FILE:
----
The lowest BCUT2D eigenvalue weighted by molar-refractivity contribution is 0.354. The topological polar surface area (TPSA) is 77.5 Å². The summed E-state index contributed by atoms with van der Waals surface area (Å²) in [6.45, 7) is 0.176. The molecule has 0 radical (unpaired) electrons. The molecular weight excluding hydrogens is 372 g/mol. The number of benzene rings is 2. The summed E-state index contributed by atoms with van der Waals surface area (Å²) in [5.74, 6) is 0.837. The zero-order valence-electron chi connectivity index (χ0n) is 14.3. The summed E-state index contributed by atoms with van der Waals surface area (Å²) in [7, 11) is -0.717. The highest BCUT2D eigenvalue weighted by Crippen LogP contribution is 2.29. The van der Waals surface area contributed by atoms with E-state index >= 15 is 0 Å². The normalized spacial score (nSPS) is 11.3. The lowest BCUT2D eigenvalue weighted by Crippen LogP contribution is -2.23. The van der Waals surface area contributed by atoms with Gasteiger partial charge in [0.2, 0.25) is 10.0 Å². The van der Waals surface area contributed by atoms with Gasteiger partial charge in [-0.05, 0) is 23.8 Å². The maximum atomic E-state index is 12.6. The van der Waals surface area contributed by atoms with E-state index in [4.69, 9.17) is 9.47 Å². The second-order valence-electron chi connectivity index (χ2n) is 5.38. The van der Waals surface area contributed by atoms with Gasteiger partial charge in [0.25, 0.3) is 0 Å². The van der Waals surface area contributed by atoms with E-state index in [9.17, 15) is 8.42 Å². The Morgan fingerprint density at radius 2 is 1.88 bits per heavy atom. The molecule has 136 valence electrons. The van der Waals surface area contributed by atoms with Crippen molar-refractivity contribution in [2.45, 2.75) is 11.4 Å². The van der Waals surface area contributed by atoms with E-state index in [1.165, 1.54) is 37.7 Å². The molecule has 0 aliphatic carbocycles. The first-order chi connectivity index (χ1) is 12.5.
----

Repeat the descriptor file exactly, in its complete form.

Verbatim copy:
The lowest BCUT2D eigenvalue weighted by molar-refractivity contribution is 0.354. The topological polar surface area (TPSA) is 77.5 Å². The summed E-state index contributed by atoms with van der Waals surface area (Å²) in [6.45, 7) is 0.176. The molecule has 0 radical (unpaired) electrons. The molecular weight excluding hydrogens is 372 g/mol. The number of benzene rings is 2. The summed E-state index contributed by atoms with van der Waals surface area (Å²) in [5.74, 6) is 0.837. The zero-order valence-electron chi connectivity index (χ0n) is 14.3. The summed E-state index contributed by atoms with van der Waals surface area (Å²) in [7, 11) is -0.717. The highest BCUT2D eigenvalue weighted by Crippen LogP contribution is 2.29. The van der Waals surface area contributed by atoms with E-state index >= 15 is 0 Å². The normalized spacial score (nSPS) is 11.3. The lowest BCUT2D eigenvalue weighted by Crippen LogP contribution is -2.23. The van der Waals surface area contributed by atoms with Gasteiger partial charge in [0.2, 0.25) is 10.0 Å². The van der Waals surface area contributed by atoms with Gasteiger partial charge in [-0.05, 0) is 23.8 Å². The maximum atomic E-state index is 12.6. The van der Waals surface area contributed by atoms with E-state index in [4.69, 9.17) is 9.47 Å². The second-order valence-electron chi connectivity index (χ2n) is 5.38. The van der Waals surface area contributed by atoms with Gasteiger partial charge in [0.25, 0.3) is 0 Å². The van der Waals surface area contributed by atoms with E-state index in [9.17, 15) is 8.42 Å². The Morgan fingerprint density at radius 2 is 1.88 bits per heavy atom. The molecule has 136 valence electrons. The van der Waals surface area contributed by atoms with Crippen molar-refractivity contribution in [2.45, 2.75) is 11.4 Å². The van der Waals surface area contributed by atoms with E-state index in [1.165, 1.54) is 37.7 Å². The molecule has 0 aliphatic carbocycles. The first-order chi connectivity index (χ1) is 12.5.